At present, the United States government has funded the ISS project until 2020, which means that only a decade will pass between the installation of the outpost’s final US modules and their decommissioning and destruction. However, two years ago, the heads of the involved space agencies – NASA, ESA, the Russian Space Agency, the Japanese Aerospace Exploration Agency and the Canadian Space Agency – met in Tokyo to discuss an extension as far as 2028, a full three decades after the launch of the station’s first element. In a joint statement, the partners “reaffirmed the importance of full exploitation of the station’s scientific, engineering, utilisation and education potential”, noted that there were “no identified technical constraints to continuing ISS operations beyond the current planning horizon of 2015 to at least 2020” and, moreover, that “the partnership is currently working to certify on-orbit elements through 2028”.
Meeting this target will be challenging, though far from impossible. Earlier in 2010, Michael Suffredini had already reported that he felt comfortable that the ISS was structurally capable of supporting a human presence until at least the early 2020s. Analyses of the factors relevant to an extension – including the procurement of spare parts and facility upgrades – are expected to be completed by all ISS partners no later than 2016. Options to seek ways of reducing the annual cost of station operations were also discussed. In July 2010, Simonetta di Pippo, ESA’s station director, mentioned the possibility of new water-regeneration systems to reduce the need to launch fresh supplies, as well as increasing the cargo capacity of the ATV and its successors.
Yet the ISS will come to an end someday…and before that day comes, the Russians have already hinted that they intend to undock their complement of modules and commission them as an entirely new research facility, called the ‘Orbital Piloted Assembly and Experiment Complex (‘OPSEK’ in Cyrillic). A pair of Progresses would transfer the complex – which will probably comprise the Zvezda service module, both the Poisk and Rassvet mini-research modules, the long-delayed (and still unlaunched) Nauka multi-purpose module, together with a possible six-port node and a pair of science power modules – from the ISS’ present 51.6-degree inclination into an orbit of about 70 degrees. In June 2009, it was announced that the Russians will use the new complex to assemble components for future interplanetary missions, possibly involving not only the Moon and Mars but even Saturn. Notably, one of its key functions would be to provide “medical and biological conditions required for the rehabilitation of interplanetary expedition crews after their return to Earth orbit”.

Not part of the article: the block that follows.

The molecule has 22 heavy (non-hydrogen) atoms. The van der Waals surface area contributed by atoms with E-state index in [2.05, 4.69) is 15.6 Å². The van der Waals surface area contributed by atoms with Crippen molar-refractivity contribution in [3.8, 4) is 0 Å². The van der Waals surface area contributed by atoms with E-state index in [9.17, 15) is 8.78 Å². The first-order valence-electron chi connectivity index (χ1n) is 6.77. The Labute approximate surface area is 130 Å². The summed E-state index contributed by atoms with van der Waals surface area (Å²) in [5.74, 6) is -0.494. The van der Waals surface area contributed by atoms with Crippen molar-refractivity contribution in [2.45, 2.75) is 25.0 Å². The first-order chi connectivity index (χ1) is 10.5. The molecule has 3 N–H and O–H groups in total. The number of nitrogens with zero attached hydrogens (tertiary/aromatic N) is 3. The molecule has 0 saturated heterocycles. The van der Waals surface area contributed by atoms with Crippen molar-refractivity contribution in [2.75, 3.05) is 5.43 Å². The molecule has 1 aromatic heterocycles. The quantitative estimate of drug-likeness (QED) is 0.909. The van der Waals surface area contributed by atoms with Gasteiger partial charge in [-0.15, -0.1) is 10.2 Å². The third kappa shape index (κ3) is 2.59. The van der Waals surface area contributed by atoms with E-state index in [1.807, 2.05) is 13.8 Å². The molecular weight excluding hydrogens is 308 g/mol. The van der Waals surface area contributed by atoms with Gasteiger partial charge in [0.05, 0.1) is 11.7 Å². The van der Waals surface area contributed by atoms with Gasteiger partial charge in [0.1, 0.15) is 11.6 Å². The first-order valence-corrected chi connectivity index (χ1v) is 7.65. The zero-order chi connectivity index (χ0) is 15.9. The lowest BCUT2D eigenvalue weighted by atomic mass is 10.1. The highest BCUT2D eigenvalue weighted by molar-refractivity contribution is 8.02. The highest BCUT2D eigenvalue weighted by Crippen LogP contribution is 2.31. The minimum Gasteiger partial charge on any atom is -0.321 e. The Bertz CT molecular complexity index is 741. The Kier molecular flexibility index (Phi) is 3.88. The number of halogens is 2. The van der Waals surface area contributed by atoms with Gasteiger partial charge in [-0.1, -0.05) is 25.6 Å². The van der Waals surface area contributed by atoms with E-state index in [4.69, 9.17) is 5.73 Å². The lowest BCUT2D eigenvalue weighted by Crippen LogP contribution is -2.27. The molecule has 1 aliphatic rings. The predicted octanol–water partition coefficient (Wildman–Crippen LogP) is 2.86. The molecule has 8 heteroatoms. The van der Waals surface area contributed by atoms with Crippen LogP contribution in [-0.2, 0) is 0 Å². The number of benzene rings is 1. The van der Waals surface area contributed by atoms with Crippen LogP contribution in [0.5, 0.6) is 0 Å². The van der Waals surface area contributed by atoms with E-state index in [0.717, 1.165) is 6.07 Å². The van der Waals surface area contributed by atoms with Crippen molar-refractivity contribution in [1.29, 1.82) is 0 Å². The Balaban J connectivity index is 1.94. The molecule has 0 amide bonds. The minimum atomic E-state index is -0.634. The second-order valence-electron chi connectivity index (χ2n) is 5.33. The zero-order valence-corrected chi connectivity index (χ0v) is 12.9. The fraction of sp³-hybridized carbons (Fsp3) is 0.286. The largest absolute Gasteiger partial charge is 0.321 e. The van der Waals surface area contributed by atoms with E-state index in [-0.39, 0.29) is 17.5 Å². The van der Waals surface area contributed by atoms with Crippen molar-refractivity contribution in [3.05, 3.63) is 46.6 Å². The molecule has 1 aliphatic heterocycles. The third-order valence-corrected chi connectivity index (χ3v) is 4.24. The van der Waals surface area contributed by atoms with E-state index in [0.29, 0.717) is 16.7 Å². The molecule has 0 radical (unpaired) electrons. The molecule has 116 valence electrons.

For now, the outpost’s future is beginning to brighten. In the wake of the retirement of the Shuttle fleet, SpaceX last month commenced the first of a dozen planned cargo delivery runs by its Dragon craft and Orbital Sciences is expected to follow suit with its Cygnus vehicle early in 2013. Russian Progresses currently fly four to five times per annum and, dovetailed into the manifest, are six-month-long visits by the European ATV and month-long deliveries from the Japanese H-II Transfer Vehicle. A ‘full’ crew of six inhabits the station for approximately ten months of each year – with occasional reductions from six to three crew members during ‘indirect’ Soyuz changeovers – and plans are expected to be announced in the next few weeks for a year-long US/Russian expedition in 2015.
The latter offers a greater indication than ever before that the station is now on the cusp of being utilised, not only for its scientific potential, but also for its potential as a testbed for demonstrating the technologies and establishing the life science baseline data needed for longer and more difficult missions beyond Earth orbit. Admittedly, missions as far afield as Saturn, with humans, seem a little on the wild side, in view of the current global economic climate and the paltry financial allocations of space agencies around the world.
However, the talk of utilising the ISS beyond 2020 for more than basic scientific investigation is heartening. Last December, Boeing authored a plan to use already-built ISS hardware – including a structural test article at the Kennedy Space Center which could be reconfigured as Node 4 – and place them into one of the Earth-Moon Libration (EML) points as an ‘Exploration Gateway’ to enable future lunar or Mars expeditions. Moreover, the recent re-election of President Obama to a second term in office has provoked a flurry of speculation that NASA will shortly make a major announcement about its future plans for both the station and exploration beyond Earth orbit.